While it's likely one of the most anticipated, the redesigned Ford Mustang will be just one of 23 new models the automaker plans next year, according to Joe Hinrichs, Ford's president of the Americas.
The company also intends to add 5,000 jobs in the U.S. and another 6,000 abroad, while opening three assembly plants, Hinrichs said during a media briefing. Along with the new products—16 of which are targeted at the core North American market—Ford aims to introduce two new versions of its high-mileage EcoBoost engine family.
The 2014 rollout will include more product launches "than in any other year in our history," Hinrichs said.
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He declined to discuss the new products in detail, but Ford has already revealed or hinted at some. They include the redesigned Mustang, the Ford Edge and Lincoln MKC crossovers, and the Super Duty version of its F-Series pickup. Industry analysts said they think Ford may also unveil an all-new version of its light-duty F-Series truck before the end of next year.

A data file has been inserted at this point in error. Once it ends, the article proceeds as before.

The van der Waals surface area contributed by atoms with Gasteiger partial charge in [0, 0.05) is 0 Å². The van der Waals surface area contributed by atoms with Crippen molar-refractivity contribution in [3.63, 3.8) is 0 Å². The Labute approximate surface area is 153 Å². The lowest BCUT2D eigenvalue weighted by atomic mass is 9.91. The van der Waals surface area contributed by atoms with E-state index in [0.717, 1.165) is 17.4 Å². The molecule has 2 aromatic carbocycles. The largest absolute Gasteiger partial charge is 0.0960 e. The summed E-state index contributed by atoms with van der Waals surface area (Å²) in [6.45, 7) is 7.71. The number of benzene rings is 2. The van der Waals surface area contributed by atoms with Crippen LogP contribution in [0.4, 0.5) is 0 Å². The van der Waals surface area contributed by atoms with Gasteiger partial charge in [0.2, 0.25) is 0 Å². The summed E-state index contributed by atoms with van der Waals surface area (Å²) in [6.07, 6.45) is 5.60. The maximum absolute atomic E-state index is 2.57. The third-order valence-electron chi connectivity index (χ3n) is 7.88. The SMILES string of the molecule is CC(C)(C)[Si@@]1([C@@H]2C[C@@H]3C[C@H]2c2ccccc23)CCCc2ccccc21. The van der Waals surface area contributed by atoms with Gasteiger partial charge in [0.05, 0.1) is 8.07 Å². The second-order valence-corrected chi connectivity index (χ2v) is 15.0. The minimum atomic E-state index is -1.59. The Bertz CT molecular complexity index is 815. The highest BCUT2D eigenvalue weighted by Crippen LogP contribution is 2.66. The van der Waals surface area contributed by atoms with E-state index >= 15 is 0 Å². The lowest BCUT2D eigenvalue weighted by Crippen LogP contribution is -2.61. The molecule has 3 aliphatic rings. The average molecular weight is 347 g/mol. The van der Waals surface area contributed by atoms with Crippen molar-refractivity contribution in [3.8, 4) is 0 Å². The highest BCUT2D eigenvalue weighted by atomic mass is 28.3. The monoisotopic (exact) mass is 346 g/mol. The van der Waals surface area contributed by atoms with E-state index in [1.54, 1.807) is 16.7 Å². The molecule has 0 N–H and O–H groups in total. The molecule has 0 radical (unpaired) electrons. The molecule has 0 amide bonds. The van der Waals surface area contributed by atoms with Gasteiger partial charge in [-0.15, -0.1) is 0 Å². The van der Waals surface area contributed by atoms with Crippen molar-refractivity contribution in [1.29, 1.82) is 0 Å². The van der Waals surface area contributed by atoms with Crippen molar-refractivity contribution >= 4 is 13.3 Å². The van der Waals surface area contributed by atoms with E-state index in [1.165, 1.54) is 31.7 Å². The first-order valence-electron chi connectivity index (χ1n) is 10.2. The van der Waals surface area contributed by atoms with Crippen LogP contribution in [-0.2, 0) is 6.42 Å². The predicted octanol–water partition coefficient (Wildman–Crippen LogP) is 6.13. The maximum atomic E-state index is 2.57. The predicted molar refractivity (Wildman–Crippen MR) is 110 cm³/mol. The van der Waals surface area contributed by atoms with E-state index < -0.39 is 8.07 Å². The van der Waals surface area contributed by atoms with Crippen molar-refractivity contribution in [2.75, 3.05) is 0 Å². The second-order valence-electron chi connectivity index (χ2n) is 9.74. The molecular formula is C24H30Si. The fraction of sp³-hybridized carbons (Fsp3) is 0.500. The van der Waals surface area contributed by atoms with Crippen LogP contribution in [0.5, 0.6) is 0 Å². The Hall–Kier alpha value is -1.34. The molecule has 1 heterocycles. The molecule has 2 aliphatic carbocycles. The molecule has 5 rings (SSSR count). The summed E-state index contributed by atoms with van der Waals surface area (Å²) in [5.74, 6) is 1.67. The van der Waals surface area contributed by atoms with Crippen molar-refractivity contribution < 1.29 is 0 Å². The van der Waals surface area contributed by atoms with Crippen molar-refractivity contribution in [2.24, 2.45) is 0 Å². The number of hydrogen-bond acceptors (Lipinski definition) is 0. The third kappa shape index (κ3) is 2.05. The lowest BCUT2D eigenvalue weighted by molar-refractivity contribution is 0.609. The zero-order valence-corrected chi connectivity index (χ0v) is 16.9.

The automaker is hoping to build product momentum in the coming year, especially as it challenges key rivals such as General Motors and Toyota, which have significant product plans of their own. Ford has gained a half-point of market share in 2013—to 15.7 percent—but Toyota has been beating it in retail volume.
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Ford has been trying to balance its desire to increase sales and volume with an equally strong push to build margins and overall profitability. That has led the company to take a week of downtime this month at its Fusion sedan plant, despite a surge in demand for the midsize model. It also is reducing its production target for first-quarter 2014 by 2 percent.
Nonetheless, Ford is upbeat about the coming year.
After adding 14,000 U.S. jobs over the last two years, the company plans to bring on another 5,000 workers in 2014. Of those, 3,300 will fill salaried positions, many in research and development. Four hundred of those will be dedicated to powertrain development, with 100 focusing on battery-based technology. Because the U.S. and other key markets are rapidly tightening emissions and mileage standards, this could be a critical area for determining industry leaders.
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